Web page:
The Office of Technology Assessment—OTA—was created by the Technology Assessment Act of 1972. It was defunded after Newt Gingrich became Speaker of the House, presumably because the Contract with America called for reducing Congressional spending.
One of Gingrich’s rationales was that members of Congress could talk directly with scientists without a filter (OTA). A nano second of reflection on that reason, if you can stop laughing long enough to reflect makes clear that it is nonsense. What defunding did make possible was opening the door to an army of lobbyists who could bamboozle members without being challenged by internal experts on matters of science and technology. Bootleggers had free rein to align themselves with Baptists by profiting from promoting a variety of “national interests.”
OTA was governed by a board that consisted of an equal number of democrat and republican senators and representatives. OTA provided Congress, at its request, with objective, comprehensive information and options it needed for the issues under consideration. Since it went out of existence, the General Accountability Office (GAO) has expanded its mission to include technology assessments. But GAO is a large organization that focuses on on-going programs where OTA focused on comprehensive longer term technical analyses.
In creating OTA, Congress stated “technology continues to change and expand rapidly, its applications are large and growing in scale; and
increasingly extensive, … and critical in their impact, … on the natural and social environment. It also found that “the Federal agencies … responsible directly to the Congress are not designed to provide the legislative branch with adequate … information, independently developed, relating to the potential impact of technological applications…”. The impact of science and technology have continued to grow in terms of importance and costs to society.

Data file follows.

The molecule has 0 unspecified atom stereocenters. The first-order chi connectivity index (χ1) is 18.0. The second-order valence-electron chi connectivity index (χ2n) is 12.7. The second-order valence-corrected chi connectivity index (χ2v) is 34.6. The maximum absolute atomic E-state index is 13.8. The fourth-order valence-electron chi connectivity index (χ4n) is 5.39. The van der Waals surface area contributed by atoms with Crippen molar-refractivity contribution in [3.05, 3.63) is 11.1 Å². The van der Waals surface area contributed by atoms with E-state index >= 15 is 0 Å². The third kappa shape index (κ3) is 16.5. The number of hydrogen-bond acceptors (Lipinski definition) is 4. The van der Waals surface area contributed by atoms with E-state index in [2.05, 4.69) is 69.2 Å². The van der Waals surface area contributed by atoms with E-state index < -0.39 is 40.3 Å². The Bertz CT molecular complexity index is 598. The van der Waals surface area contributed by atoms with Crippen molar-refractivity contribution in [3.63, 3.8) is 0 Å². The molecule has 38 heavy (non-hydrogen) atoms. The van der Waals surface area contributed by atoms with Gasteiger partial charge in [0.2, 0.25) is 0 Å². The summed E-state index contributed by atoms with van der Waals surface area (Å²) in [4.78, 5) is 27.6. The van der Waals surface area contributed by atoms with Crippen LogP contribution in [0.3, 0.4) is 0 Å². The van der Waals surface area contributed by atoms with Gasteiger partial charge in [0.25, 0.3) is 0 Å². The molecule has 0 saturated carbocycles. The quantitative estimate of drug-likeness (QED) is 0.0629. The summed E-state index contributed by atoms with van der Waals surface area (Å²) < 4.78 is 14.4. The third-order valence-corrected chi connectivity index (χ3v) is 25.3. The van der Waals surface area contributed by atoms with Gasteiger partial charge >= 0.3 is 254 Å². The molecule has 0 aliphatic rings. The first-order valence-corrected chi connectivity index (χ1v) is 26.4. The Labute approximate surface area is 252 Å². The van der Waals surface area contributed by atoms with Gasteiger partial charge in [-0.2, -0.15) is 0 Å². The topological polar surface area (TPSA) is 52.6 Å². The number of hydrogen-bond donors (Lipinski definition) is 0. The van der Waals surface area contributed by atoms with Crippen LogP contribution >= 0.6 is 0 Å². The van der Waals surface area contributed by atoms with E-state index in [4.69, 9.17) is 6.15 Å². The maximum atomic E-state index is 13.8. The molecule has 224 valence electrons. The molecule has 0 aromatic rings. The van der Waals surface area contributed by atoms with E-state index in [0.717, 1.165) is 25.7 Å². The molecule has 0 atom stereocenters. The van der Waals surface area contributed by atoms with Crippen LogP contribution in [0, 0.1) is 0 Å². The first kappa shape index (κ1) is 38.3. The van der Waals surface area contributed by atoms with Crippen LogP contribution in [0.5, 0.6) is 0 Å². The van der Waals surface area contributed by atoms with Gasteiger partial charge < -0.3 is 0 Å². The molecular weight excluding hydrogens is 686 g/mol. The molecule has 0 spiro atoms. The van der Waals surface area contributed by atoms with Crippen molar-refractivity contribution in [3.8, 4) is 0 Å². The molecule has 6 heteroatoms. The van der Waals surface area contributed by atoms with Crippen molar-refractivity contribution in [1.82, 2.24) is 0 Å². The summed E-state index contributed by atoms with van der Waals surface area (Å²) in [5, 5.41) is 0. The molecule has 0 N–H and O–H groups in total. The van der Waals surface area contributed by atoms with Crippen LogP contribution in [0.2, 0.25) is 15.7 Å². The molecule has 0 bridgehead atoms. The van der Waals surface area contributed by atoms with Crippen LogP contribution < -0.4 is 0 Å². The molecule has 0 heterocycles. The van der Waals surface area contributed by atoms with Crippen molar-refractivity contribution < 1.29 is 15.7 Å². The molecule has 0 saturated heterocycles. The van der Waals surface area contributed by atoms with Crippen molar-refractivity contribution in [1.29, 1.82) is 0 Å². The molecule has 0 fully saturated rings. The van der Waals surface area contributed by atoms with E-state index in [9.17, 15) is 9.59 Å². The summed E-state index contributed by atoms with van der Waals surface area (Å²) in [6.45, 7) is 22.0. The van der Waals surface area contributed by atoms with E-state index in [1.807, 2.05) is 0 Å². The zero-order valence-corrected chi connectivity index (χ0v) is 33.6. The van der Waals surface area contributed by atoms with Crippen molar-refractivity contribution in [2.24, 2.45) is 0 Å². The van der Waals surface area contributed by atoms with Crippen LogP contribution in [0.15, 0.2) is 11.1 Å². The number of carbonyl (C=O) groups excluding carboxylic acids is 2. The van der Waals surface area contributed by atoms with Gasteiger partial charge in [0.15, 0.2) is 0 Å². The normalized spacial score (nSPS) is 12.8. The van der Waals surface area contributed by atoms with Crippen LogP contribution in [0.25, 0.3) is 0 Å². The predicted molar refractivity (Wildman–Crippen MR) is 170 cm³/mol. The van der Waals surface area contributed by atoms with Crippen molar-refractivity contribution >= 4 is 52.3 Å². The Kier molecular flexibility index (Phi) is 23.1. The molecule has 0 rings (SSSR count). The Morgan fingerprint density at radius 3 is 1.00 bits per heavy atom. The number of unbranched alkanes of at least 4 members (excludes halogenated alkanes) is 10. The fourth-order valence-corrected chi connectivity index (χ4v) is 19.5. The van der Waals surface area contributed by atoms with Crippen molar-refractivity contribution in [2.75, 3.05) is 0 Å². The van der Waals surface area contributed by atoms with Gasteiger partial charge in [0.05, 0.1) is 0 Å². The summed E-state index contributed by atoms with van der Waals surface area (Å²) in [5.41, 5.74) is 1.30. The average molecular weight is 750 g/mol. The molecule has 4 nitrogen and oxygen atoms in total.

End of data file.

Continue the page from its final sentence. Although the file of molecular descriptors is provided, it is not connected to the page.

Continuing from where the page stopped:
There is no shortage of important topics for which Congress needs informed and objective information. The needs for improved cybersecurity are evident daily. The electrical grid is woefully out of date and needs to be modernized, do advances in nuclear energy make it a potentially competitive addition to our electric power mix, and the scientific rationale for battery electric vehicles and solar/wind power are wanting. Congress and DOD have been sold a bill of goods by contractors on advanced weapon systems. The F-35 costing over $100 million a copy has been judged as failing to deliver “the full Block 3F capabilities (full combat capabilities) and the Navy’s $23 billion Gerald Ford carrier has been described as “a monument to the Navy’s and defense industry’s ability to justify spending billions on unproven technologies that often deliver worse performance at a higher cost.” The same is true of the Navy’s Littoral class vessel which was intended to replace Frigates. After 16 years and billions of dollars, the Navy may abandon the program because its high tech systems don’t work, its turbine propulsion system falls off, and it is highly vulnerable. It would be foolish to assume that only DOD has been captured by the defense complex. Any department with billions of dollars to spend on advanced systems is a ripe target to be exploited.
A strong case for re-establishing OTA has been made by former Congressman Rush Hold—PhD in physics—OTA–who is now the President of the Association for the Advancement of American Science (AAAS). The new Congress should make restoring OTA a high priority; one that should be able to attract bi-partisan support.